- 1/2 teaspoon of baking soda
- 1/2 teaspoon of salt
Preheat the oven to 350 degrees.
This time I mixed together the wet ingredients and beat it in a medium mixing bowl with my electric beater for around 2 minutes. I added a little more thawed banana this time around, and estimated that 1/4 cup of pure cocoa powder would make my batter decently chocolatey without making it too bitter. I stuck the mixture in the fridge for a little while to let it rest and so the arrow root could thicken it up a bit.
In a larger mixing bowl, I sifted together all the dry ingredients. I folded the wet ingredients into the dry ones and mixed them thoroughly. Then I spooned the mixture into cupcake liners in my baking pan. I spooned it almost up to the top of the liner, just like last time.
I baked the cupcakes for 21 minutes until the tops were solid and I could stick a toothpick in cleanly. I let them cool in the pan for 5 minutes before pulling them out - I learned last time that they are slightly fragile. The tops of the cupcakes split a tiny bit and almost looked like brownie cupcakes, but they stayed together fine (and ohmygod I just made chocolate gluten free cupcakes, rejoice). Once again, I let the cupcakes sit out overnight before icing them. They are much more firm in the morning, and they were easy to handle then.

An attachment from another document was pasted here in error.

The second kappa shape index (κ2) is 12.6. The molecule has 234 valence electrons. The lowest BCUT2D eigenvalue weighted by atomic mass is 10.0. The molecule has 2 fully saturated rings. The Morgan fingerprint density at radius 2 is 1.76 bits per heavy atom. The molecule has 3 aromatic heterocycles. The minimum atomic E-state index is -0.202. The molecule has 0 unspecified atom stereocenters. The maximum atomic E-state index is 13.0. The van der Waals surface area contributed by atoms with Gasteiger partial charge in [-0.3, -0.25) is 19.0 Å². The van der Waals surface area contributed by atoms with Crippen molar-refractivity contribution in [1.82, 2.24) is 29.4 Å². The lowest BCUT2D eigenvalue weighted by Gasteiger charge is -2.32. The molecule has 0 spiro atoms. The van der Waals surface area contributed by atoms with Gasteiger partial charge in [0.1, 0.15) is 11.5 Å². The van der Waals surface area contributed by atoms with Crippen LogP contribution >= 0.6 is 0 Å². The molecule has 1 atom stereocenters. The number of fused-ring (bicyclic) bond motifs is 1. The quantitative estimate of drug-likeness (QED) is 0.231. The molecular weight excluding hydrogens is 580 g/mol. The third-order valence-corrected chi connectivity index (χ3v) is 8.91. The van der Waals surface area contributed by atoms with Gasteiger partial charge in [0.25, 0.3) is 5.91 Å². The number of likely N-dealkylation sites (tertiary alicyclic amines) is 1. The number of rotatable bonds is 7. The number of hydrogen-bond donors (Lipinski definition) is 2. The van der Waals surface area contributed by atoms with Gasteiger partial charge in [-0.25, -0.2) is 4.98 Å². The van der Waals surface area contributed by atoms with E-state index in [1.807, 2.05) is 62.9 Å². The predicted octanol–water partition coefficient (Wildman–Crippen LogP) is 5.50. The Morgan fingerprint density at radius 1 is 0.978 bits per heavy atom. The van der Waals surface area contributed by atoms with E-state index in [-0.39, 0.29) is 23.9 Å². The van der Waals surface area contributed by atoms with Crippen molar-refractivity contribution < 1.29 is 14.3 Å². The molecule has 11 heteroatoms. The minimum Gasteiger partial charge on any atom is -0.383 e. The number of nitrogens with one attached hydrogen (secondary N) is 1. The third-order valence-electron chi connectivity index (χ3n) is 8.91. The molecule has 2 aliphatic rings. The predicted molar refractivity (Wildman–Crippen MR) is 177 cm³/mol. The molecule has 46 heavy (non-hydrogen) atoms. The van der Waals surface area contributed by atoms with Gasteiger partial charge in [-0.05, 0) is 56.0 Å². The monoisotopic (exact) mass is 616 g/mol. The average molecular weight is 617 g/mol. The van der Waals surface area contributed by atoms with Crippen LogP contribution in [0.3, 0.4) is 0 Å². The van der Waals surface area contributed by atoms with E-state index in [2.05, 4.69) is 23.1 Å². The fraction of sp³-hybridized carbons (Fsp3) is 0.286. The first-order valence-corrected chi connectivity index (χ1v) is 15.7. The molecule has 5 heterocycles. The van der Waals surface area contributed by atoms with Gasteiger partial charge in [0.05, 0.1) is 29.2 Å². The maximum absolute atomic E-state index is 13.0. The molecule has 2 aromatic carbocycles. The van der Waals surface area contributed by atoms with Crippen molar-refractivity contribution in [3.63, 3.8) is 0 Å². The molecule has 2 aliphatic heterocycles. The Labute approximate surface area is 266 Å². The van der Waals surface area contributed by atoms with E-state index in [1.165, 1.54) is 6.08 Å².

In the morning, I cut circles into the tops of the cupcakes and very gently pulled out a cone of cake, making sure to leave plenty at the bottom so the filling would not fall through them. That would be bad. I cut off a bite of cake and put a dollop of the whipped cream inside. There is a bit of finesse required to do this, as I learned before but did not manage to remember as I started working on filling the cupcakes. Like before, my first cupcake top didn't fit right because I had put too much whipped cream inside, and then when I pressed down on it whipped cream shot all over the place (*cough*thatswhatshesaid*cough*). I got the hang of it quickly (I put in half as much as I thought should go in, and I was golden).
Next came the icing. Rainbow lovers rejoice!
Next came the icing. Rainbow lovers rejoice!
- 1 cup grated palm sugar
- 1 tablespoon almond butter